In the commuters’ daily trip pattern survey part, work/school trips were considered because these trips are not discretionary and are usually made during the peak hours. Special consideration was given to capture the effects of the attributes that can influence the commuters’ choice behaviour or have time and/or cost-related association. The trip variables provided knowledge about origin zone, destination zone, usual mode of transport, trip start time, acceptable delay, access to traveller information, and types of traveller information accessed. The information about availability of private mode option in the existing situation included total journey time, Electronic Road Pricing (ERP) charges, type of parking place (private or public), time required to find a parking place, parking charges, access and egress time to parking place, stoppage during the trip, nature of stoppage, and congestion experience. Meanwhile, information about the public mode option for work/school trips was MRT, Bus, and Bus+MRT, which prevail in the existing transportation system of Singapore. The information was collected regarding access time, access cost, egress time, egress cost, travel time, travel cost, total waiting time, number of transfers, and level of satisfaction. The information gathered in this part was then presented in the baseline survey part and the preference survey part. This approach resulted in creating realistic preference scenarios which can be conceptualized by the car driver commuters as they reflect on certain parameters existing in actual situations.
The baseline survey part is to investigate the original mode choice decisions. A congested work/school trip with information on several travel options was administered and the respondents were given a choice between private car on expressway, public rail transit, and their usual choices of transport (no inclination to make a choice for the latter). To further explore the auto commuter’s mode switching propensity in congested environment, the preference survey part was presented and the likelihood of changing their previous decision (i.e. their decision in baseline survey) was examined. The auto commuters in preference survey were presented with the same situation as in baseline survey, but with provision of integrated traveler information on public and private modes of transport. The integrated information was provided by comparing the value of time and cost saving for each mode of transport. The total travel cost and travel time remained the same as baseline survey, and additional information was also provided in preference survey regarding: fuel cost, Electronic Road Pricing (ERP) charges, parking fees for cars, access time, waiting time and seat availability for public mode of transport. The auto commuters were then asked to indicate their preferences regarding their willingness to change their previous mode decisions upon the provision of integrated traveler information.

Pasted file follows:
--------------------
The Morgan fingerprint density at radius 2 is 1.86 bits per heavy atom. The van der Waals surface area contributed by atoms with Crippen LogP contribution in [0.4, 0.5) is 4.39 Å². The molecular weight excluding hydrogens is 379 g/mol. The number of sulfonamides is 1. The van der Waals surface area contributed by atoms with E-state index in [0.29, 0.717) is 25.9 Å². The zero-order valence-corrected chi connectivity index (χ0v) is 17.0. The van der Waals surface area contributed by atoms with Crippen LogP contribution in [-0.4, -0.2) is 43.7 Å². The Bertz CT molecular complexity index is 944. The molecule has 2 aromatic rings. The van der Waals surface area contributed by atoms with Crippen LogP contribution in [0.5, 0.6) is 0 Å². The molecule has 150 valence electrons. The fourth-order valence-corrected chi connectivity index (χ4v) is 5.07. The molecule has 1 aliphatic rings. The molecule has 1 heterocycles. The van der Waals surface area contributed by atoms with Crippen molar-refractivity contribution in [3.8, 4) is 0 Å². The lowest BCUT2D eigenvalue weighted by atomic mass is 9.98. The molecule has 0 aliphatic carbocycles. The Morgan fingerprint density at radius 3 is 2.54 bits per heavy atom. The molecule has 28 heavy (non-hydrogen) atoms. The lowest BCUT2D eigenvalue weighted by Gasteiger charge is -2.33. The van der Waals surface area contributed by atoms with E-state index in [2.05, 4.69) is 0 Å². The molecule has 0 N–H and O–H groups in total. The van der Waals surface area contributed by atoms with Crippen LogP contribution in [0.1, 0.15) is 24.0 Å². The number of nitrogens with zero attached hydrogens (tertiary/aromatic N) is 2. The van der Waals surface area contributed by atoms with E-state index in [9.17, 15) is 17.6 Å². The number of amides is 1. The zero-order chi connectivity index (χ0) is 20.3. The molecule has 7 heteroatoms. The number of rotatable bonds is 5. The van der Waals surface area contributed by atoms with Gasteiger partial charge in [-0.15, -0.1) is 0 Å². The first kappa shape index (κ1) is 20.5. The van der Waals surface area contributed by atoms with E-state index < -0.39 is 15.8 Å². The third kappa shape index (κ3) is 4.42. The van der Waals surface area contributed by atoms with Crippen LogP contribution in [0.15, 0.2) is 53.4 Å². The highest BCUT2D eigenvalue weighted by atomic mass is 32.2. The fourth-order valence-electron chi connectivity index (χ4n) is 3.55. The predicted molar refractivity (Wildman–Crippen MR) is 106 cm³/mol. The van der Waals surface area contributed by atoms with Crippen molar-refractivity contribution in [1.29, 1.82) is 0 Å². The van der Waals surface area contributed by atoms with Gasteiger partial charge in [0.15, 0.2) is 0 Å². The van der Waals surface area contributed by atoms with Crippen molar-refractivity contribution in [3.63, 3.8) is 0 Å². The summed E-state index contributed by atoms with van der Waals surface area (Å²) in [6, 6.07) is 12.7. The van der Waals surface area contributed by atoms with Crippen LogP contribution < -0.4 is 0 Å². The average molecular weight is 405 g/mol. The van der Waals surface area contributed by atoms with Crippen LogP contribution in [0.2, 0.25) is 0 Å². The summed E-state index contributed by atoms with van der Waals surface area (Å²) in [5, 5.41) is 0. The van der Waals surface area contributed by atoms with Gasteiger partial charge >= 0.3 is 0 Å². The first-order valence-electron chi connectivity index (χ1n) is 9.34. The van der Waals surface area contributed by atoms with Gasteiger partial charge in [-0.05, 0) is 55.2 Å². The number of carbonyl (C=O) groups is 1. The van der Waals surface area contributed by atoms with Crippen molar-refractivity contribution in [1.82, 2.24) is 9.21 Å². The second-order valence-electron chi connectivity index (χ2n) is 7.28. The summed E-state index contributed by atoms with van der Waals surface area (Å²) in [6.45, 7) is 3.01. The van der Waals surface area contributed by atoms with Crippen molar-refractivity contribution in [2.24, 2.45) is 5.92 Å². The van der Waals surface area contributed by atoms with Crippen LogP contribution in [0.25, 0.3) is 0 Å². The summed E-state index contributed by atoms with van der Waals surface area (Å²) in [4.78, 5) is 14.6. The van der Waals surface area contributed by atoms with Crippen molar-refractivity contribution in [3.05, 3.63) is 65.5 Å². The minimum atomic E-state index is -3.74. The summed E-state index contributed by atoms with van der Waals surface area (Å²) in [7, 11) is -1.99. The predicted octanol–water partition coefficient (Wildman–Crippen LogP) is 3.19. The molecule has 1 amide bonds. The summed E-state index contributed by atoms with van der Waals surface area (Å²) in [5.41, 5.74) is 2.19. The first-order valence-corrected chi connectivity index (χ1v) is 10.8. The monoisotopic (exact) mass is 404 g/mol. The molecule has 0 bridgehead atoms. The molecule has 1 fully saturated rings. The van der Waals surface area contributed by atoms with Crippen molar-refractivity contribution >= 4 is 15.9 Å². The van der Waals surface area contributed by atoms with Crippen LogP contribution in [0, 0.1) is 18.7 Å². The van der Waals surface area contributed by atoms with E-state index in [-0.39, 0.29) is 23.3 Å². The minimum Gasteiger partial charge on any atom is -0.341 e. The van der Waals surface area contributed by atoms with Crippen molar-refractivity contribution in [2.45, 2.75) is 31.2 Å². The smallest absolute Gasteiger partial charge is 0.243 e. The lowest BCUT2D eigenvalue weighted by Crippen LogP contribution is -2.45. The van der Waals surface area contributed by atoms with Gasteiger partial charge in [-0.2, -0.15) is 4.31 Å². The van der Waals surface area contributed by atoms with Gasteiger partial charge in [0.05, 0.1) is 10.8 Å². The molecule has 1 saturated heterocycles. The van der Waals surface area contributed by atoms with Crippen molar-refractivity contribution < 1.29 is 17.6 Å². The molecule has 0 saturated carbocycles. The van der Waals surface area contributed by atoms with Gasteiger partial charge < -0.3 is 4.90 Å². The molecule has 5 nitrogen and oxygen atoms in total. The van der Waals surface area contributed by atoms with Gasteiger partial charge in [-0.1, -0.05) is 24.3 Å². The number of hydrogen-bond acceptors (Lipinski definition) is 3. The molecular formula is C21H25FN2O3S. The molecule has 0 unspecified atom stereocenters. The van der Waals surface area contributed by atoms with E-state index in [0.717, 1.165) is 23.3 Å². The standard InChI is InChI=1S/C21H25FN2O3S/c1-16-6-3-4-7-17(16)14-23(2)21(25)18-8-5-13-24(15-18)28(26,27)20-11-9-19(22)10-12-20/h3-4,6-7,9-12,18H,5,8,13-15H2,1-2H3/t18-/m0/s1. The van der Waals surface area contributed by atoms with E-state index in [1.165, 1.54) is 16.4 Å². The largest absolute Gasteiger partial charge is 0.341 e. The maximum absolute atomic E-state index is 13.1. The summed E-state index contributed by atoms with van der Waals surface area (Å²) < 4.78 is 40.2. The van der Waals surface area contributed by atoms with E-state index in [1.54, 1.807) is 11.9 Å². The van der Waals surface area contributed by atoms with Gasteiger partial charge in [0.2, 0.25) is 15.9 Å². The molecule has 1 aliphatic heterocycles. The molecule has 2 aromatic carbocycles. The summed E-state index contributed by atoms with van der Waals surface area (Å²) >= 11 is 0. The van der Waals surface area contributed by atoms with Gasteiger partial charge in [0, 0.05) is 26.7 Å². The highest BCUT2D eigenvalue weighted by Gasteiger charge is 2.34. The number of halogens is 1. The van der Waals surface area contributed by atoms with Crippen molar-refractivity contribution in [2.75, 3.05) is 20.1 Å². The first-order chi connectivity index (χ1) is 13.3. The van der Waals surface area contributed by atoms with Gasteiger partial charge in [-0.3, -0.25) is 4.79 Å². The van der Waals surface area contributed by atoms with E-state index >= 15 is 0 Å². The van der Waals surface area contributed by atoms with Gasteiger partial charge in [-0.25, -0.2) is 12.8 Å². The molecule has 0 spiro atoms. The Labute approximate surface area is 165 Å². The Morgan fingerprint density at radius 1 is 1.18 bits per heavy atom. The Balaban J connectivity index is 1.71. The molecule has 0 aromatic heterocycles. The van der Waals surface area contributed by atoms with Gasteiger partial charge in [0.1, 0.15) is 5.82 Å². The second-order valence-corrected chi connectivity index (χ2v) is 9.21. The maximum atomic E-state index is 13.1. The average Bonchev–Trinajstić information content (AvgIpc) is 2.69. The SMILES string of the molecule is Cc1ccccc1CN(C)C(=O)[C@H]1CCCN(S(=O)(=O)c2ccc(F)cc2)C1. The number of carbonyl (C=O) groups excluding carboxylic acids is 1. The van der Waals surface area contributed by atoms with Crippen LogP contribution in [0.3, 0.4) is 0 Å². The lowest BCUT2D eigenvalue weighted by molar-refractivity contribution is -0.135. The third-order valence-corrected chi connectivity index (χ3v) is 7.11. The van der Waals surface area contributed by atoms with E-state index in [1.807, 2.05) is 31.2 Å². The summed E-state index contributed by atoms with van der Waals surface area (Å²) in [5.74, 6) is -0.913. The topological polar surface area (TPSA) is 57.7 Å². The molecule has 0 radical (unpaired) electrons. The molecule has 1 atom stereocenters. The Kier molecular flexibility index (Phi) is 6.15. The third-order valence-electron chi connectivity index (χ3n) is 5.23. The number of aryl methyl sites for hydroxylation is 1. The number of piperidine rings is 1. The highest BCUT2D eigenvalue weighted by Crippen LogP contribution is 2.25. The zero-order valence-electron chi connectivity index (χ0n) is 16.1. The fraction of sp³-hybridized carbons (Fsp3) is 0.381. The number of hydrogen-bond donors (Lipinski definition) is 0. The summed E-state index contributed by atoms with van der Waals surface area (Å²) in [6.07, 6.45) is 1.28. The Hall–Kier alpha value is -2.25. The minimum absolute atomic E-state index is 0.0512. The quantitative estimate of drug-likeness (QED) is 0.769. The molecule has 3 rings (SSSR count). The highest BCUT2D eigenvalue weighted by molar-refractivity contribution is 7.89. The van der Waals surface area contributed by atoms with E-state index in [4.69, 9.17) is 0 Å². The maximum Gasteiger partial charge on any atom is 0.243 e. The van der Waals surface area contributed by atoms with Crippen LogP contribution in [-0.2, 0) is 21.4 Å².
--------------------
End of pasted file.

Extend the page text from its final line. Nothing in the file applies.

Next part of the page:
3. COMMUTER’S MODE SWITCHING PROPENSITY
In order to extend the study on the impact of integrated traveler information on car driver commuter’s mode choice behavior, it is necessary to identify whether the integrated traveler information can influence car driver commuter’s willingness to switch their model of travel in congested road environment or not. Using the data obtained in the baseline survey, analysis results show that there is a potential for integrated multimodal traveler information to influence car driver commuters mode switching propensity from private to public mode of transport.